The paintings in context
When these paintings arrived in Vienna in late 1752 or 1753 they were to make quite an impression on the Viennese public. They were likely the first Vernets to reach that city and they invoked a reaction recorded by Lagrange: ‘L’Autriche à son tour s’émeut. Tout Vienne vient admirer chez le comte d’Harrach six tableaux de Vernet improvisés en un an et payés 2,600 livres’.2 They would be joined in the castle by landscapes from other leading contemporary painters: Vernet’s putative teacher Adrien Manglard, Carlo Bonavia, and Giovanni Paolo Panini. From Panini Von Harrach commissioned two large works in the same year as the Vernets, a Preaching of a Sibyl and a Preaching of an Apostle (fig. 1), both set amid ancient Roman ruins.3 With the Paninis arriving in Vienna presumably at roughly the same time as the Vernets, the Harrach residence must have transformed quickly into a little corner of southern Italy, the cold winters now made bearable by the glowing warmth of Vernet’s and Panini’s golden Mediterranean light.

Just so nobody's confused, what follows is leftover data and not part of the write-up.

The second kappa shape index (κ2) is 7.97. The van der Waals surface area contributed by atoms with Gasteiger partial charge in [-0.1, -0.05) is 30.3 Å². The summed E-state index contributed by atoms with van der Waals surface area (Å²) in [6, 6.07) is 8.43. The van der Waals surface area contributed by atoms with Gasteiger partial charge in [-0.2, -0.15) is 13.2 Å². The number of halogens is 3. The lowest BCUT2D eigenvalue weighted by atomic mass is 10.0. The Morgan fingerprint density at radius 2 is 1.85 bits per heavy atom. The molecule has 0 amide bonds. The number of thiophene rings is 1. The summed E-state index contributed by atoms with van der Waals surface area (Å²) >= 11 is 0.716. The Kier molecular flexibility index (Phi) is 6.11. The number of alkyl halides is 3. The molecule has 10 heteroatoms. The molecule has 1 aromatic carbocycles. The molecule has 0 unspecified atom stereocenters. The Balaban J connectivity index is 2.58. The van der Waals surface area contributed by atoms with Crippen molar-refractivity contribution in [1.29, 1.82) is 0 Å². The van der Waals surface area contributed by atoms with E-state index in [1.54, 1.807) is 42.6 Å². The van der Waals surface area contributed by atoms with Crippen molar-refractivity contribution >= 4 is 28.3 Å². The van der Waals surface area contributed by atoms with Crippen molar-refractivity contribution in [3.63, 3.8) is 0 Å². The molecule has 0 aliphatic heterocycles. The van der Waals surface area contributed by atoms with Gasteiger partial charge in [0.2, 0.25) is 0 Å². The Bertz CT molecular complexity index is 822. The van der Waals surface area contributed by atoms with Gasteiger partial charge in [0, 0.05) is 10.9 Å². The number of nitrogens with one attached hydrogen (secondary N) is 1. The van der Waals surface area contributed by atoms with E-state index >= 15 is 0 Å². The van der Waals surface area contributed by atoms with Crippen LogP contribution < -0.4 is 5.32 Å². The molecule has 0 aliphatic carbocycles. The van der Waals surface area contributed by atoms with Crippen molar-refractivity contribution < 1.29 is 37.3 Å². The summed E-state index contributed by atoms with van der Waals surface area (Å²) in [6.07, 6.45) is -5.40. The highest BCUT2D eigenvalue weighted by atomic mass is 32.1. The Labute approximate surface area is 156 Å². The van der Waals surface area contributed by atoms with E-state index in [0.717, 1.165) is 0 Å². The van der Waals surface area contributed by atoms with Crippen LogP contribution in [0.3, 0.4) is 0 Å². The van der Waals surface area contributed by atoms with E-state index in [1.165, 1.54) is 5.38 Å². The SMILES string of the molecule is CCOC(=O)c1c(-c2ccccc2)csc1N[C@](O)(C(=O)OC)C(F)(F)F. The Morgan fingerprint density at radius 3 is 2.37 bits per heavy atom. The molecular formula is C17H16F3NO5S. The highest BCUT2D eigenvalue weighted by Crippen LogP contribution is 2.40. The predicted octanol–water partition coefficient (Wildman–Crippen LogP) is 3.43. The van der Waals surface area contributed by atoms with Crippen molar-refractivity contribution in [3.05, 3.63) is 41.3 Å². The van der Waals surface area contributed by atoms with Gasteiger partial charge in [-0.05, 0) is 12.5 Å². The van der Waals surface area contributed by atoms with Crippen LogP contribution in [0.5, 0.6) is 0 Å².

There was of course nothing exceptional in a foreign commission from a landscape painter in mid-eighteenth century Italy – English aristocrats had been at it since the 1720s, but until the 1750s much foreign patronage had been concentrated on topographical views. Such vedute were in essence expensive postcard mementos of the patrons' favourite places visited. Vernet's imaginary landscapes, however, though loosely based on the coastline to the south of Rome around Naples, mark a departure from a want of mere topography to something altogether more natural; it was their focus on nature, in rock formations, in weather conditions and the effects of sun and moonlight on different surfaces that interested many of his foreign patrons from the 1740s onwards. They were to invoke not just a memory of a place but a feeling for it. They were at once naturalistic and evocative of the visitor’s experience of Italy, to be enjoyed on their patron’s return to the cooler climes of Britain and elsewhere. For the contemporary Grand Tourist or European nobleman these landscapes were thus not to invoke specific memories of certain places, but to symbolise the ‘dangerous seas crossed, ports safely gained, or the campagna surveyed with an informed tourist’s eye.’4